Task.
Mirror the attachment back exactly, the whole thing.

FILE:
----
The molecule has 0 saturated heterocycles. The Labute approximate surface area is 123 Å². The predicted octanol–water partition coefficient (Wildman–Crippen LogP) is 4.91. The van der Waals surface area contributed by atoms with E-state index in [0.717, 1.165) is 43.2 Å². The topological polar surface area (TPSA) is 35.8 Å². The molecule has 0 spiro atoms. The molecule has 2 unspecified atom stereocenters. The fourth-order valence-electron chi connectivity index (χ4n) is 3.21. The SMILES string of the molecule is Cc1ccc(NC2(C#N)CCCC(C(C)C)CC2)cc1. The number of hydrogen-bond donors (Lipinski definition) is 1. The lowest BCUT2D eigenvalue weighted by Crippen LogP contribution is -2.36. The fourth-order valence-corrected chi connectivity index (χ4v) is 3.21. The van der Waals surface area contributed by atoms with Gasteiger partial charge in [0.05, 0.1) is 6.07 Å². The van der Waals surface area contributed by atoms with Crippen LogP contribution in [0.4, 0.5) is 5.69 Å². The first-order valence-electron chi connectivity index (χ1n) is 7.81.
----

The molecule has 0 saturated heterocycles. The Labute approximate surface area is 123 Å². The predicted octanol–water partition coefficient (Wildman–Crippen LogP) is 4.91. The van der Waals surface area contributed by atoms with E-state index in [0.717, 1.165) is 43.2 Å². The topological polar surface area (TPSA) is 35.8 Å². The molecule has 0 spiro atoms. The molecule has 2 unspecified atom stereocenters. The fourth-order valence-electron chi connectivity index (χ4n) is 3.21. The SMILES string of the molecule is Cc1ccc(NC2(C#N)CCCC(C(C)C)CC2)cc1. The number of hydrogen-bond donors (Lipinski definition) is 1. The lowest BCUT2D eigenvalue weighted by Crippen LogP contribution is -2.36. The fourth-order valence-corrected chi connectivity index (χ4v) is 3.21. The van der Waals surface area contributed by atoms with Gasteiger partial charge in [0.05, 0.1) is 6.07 Å². The van der Waals surface area contributed by atoms with Crippen LogP contribution in [0.4, 0.5) is 5.69 Å². The first-order valence-electron chi connectivity index (χ1n) is 7.81.